American Transcendentalism “I went to the woods because I wished to live deliberately, to from only essential facts of life, and see if I could not learn what it had to teach, and not, when I came to die, discover that I had not lived” (Thoreau).
American Transcendentalism was a literary and philosophical movement that emerged in New England around 1836 and flourished for ten years until 1846. This school of thought had a profound influence on American religion, philosophy, politics, literature, and art. The American Transcendentalist rejected this empiricism, asserting that wisdom is inherent in the soul of each human being. The roots of the Transcendentalists’ humanistic philosophy is that which exalts the individual as a reflection and integral part of God’s divine universe. According to critics, American Transcendentalism was driven by the circumstances of nineteenth-century American life.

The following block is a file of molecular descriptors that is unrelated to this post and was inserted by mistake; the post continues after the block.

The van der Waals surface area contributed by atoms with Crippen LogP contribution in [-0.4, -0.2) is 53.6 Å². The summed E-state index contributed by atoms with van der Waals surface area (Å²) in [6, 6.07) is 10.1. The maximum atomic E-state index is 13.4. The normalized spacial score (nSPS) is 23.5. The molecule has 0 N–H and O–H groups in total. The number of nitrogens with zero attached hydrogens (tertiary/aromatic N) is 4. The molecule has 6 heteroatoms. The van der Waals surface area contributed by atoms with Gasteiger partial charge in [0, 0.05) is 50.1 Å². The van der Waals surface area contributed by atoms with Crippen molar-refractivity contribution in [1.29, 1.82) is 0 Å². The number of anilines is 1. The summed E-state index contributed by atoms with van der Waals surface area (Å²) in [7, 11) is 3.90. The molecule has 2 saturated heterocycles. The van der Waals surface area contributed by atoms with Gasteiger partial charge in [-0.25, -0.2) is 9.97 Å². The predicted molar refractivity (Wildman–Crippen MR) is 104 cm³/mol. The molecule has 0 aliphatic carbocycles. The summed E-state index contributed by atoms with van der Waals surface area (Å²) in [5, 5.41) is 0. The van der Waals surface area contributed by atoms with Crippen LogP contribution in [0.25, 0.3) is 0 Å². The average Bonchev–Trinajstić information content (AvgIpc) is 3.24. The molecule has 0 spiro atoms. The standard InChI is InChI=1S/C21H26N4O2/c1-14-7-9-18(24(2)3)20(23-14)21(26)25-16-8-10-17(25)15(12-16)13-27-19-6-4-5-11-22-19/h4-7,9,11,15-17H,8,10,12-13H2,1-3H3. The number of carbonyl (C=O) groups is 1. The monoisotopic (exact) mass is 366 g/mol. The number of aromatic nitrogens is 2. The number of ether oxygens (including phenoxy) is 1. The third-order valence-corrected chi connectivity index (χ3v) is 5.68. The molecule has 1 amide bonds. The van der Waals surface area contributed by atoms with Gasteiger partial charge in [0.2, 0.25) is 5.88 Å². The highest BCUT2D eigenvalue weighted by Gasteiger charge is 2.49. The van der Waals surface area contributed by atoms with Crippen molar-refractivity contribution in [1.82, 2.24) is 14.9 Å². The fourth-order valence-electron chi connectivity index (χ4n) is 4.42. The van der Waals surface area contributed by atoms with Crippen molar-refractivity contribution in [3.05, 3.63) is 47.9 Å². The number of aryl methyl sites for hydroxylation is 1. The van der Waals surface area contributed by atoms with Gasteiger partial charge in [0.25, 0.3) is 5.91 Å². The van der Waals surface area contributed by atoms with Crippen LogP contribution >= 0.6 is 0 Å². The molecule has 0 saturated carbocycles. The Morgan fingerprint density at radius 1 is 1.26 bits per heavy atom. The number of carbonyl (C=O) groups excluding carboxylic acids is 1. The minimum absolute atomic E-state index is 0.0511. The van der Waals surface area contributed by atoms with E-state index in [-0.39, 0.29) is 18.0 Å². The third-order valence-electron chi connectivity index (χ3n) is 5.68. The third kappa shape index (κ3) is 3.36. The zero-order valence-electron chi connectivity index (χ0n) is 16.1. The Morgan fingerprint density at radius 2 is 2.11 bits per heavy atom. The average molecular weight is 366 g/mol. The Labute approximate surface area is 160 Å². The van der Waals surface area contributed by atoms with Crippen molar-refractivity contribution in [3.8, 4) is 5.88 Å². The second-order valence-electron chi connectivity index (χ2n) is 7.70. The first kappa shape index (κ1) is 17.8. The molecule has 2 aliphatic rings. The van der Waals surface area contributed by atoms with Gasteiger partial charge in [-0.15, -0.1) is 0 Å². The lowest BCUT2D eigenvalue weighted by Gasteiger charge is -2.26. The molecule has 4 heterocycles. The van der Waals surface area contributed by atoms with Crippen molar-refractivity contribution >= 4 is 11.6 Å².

American Transcendentalism is rooted in the American past. It owes its pervasive morality and the “doctrine of divine light” to such aspects of Puritanism and its concept of nature as a living mystery and not a clockwork universe which is fixed and permanent to the Romanticism age (Reuben 2). The American landscape inspired the Transcendentalists’ reverence for nature, which provided them with much of the sustaining language and metaphor of their philosophy. Among the chief proponents of American Transcendentalism, Ralph Waldo Emerson is widely regarded as its central figure and catalyzing force. Critics often cite his essay Nature and An Address Delivered Before the Senior Class in Divinity College as touchstones of the movement. His subsequent essays, journals, and poems are credited with giving further shape to its ideals.